FIG. 1A shows a top-level block diagram a system using a U3 Adapter (may also be referred to as “Adapter”) 11, according to one aspect of the present invention. Adapter 11 interfaces with a host system 10 via host interface 12. In one aspect, Adapter 11 operates as a USB slave. Hence, a host system that can operate as a USB host can interface with Adapter 11. It is noteworthy that the adaptive aspects of the present invention are not limited to any particular type of standard/non-standard interface.

Adapter 11 includes a controller 13 that has access to flash memory cells 15 and other components through an internal bus 13A. Flash memory cells 15 can store U3 applications and device drivers to support and interface with legacy storage devices. Controller 13 also has random access memory (and/or read only memory) 14 from where software code (firmware) for operating Adapter 11 may be executed. Controller 13 can also execute U3 applications from memory 14.

Adapter 11 interfaces with a legacy flash device 16 (may also be referred to as “flash memory device” or “legacy storage device” or “legacy device”) via interface logic 14A. Legacy storage device 16 can store Non-U3 applications/data 16B and U3 applications 16A. Adapter 11 can execute a U3 application (16A) stored in legacy device 16 and/or use data stored in legacy device memory cells (107/108, FIG. 1B).

It is noteworthy that although the example shown in FIG. lA is based on a flash memory device, the adaptive aspects of the present invention are not limited to a flash memory device. For example, interface logic 14A can interface with a hard disk or any other type of memory device. For example, as illustrated in FIG. 1B, legacy device 16 is a non-flash memory device with which interface logic 14A can interface.

Host System/Flash Memory FIG. 1C shows a block diagram of host system 10. Host system 10 includes a central processing unit (“CPU”) (or microprocessor) 101 connected to a system bus 101A. Random access main memory (“RAM”) 103 is coupled to system bus 101A and provides CPU 101 with access to memory storage. When executing program instructions, CPU 101 stores those process steps in RAM 103 and executes the stored process steps out of RAM 103.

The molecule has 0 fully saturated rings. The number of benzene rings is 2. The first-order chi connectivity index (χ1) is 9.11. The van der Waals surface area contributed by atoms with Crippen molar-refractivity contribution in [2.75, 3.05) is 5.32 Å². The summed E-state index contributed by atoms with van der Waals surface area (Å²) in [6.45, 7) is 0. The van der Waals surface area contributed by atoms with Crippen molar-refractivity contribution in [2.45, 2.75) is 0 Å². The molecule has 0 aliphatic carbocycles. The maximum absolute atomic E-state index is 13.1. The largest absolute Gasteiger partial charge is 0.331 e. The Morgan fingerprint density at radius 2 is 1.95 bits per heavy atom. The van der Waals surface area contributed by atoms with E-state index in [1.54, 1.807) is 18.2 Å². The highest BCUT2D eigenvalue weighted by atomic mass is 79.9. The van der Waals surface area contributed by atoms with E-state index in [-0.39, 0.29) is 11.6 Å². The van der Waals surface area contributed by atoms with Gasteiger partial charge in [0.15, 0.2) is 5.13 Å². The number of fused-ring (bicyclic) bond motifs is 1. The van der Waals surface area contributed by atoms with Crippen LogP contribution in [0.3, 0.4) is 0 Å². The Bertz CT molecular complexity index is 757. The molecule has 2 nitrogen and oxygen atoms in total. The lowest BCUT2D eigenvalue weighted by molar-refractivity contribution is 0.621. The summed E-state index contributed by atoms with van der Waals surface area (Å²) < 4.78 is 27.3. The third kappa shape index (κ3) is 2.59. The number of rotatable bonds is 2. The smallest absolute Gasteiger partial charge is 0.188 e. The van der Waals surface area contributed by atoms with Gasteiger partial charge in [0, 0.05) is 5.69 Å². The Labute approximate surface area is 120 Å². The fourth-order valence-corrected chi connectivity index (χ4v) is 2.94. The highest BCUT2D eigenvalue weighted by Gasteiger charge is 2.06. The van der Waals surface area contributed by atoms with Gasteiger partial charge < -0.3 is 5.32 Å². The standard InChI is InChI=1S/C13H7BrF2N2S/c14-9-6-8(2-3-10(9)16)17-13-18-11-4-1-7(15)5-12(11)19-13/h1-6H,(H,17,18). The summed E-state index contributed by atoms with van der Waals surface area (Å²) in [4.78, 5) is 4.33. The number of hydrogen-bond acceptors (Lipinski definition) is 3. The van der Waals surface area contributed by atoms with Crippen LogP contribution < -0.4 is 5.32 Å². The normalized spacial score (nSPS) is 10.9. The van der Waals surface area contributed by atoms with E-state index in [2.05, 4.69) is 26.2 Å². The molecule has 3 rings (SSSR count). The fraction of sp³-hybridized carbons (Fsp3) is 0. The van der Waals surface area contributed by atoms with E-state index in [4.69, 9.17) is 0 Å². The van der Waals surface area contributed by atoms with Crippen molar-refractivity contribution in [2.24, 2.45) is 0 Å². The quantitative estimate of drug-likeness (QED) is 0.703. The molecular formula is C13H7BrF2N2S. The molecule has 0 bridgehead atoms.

Host system 10 connects to a computer network (not shown) via network interface 105. Host system 10 typically uses a modem, an integrated services digital network (ISDN) connection, or the like to connect with the network. The network connection allows host system 10 to download data files or any other type of information.

Read only memory (“ROM”) 102 is provided to store invariant instruction sequences such as start-up instruction sequences or basic Input/output operating system (BIOS) sequences.

Input/Output (“I/O”) devices, for example, a keyboard, a pointing device (“mouse”), a monitor, a modem and the like are also provided (not shown) and are coupled via I/O devices interface 102A. It is noteworthy that I/O device interface 102A can have more than one interface to couple the different types of I/O devices.

Host system 10 may also include a computer-readable memory medium such as a hard disk 102B for storing readable data. Besides other programs, disk 102B can store application programs including web browsers by which host system 10 connects to the Internet.

It is noteworthy that the host system 10 configuration and system architecture can vary and the present invention is not limited to any particular type of configuration/architecture. For example, host system 10 may be a kiosk type terminal that can connect to the Internet and does not have significant computing capabilities. In another case, host system 10 may be a desktop/notebook computer or any other types of computing system.